Justice Department OKs Large Damage Awards In File-Sharing Cases

gavelBacking the record labels, President Barack Obama's administration has recently filed court papers in two file-sharing lawsuits arguing that damages of up to $150,000 per song are constitutional.

"Awarding statutory damages authorized by the Copyright Act in this case would not be so severe and oppressive as to be wholly disproportioned to the offense and obviously unreasonable," the Department of Justice argued in a lawsuit against Pennsylvania resident Denise Cloud. That case is pending in U.S. District Court in the eastern district of Pennsylvania.

The Obama administration also argued that damages of up to $150,000 per infringement are reasonable because it's hard to calculate how much money is lost due to file-sharing. "It is impossible for a copyright owner to calculate actual damages when an online media distribution system is used to illegally distribute its copyrighted sound recordings because the number of subsequent acts of infringement by computer users who download illegal copies of the sound recordings from the original infringer is simply unknowable."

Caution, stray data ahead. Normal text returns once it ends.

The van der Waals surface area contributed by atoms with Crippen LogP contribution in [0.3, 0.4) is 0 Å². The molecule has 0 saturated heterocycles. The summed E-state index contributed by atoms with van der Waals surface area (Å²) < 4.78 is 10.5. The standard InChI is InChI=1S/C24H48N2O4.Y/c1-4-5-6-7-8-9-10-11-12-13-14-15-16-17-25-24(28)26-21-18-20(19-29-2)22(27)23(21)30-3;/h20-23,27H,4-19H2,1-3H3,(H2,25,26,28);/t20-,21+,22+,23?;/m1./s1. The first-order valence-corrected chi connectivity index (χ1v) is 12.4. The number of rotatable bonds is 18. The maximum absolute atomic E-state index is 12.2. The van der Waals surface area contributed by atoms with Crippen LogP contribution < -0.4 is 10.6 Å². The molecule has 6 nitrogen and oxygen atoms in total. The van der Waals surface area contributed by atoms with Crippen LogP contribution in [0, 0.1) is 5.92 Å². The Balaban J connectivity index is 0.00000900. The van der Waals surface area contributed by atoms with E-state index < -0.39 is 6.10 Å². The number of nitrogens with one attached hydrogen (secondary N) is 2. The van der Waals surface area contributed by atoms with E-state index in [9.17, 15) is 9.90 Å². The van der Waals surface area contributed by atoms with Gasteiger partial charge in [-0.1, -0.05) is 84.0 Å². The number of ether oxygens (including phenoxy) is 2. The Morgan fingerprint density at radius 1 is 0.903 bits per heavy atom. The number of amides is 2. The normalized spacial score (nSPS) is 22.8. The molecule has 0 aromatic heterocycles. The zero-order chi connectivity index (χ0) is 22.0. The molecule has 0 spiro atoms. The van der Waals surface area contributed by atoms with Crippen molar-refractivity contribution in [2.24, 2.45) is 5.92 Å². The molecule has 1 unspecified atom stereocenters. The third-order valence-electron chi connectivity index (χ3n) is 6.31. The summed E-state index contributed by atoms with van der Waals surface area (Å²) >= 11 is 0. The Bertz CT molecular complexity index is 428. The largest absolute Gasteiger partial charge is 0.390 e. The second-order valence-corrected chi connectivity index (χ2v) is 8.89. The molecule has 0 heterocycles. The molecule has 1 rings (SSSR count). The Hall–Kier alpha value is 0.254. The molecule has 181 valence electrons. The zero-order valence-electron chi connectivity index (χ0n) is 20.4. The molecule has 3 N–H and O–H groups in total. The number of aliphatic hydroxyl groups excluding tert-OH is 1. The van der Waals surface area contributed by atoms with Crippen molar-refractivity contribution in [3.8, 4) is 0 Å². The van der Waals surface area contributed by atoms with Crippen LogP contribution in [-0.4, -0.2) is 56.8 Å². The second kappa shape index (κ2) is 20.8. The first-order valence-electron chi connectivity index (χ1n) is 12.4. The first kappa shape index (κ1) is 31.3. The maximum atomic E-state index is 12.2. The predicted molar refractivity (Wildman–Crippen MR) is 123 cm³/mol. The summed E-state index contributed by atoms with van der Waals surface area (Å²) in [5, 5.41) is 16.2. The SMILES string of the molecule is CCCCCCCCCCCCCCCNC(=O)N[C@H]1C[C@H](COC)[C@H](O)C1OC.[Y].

The Justice Department likewise intervened on behalf of the record industry in the pending case against Massachusetts grad student Joel Tenenbaum.

The Bush administration also supported the record industry's argument in favor of damages in the lawsuit against Minnesota resident Jammie Thomas. A jury found her liable for copyright infringement and ordered her to pay $220,000 for sharing 24 tracks. She argued that award was excessive, given that iTunes sells tracks for 99 cents each. U.S. District Court Judge Michael Davis declared a mistrial on other grounds, but he also said the damage award was "wholly disproportionate" to any harm suffered by the record labels in the case.

The Recording Industry Association of America said late last year that it intended to stop bringing new cases against suspected file-sharers, but that lawsuits already in the pipeline -- like the cases against Cloud and Tenenbaum -- would continue.

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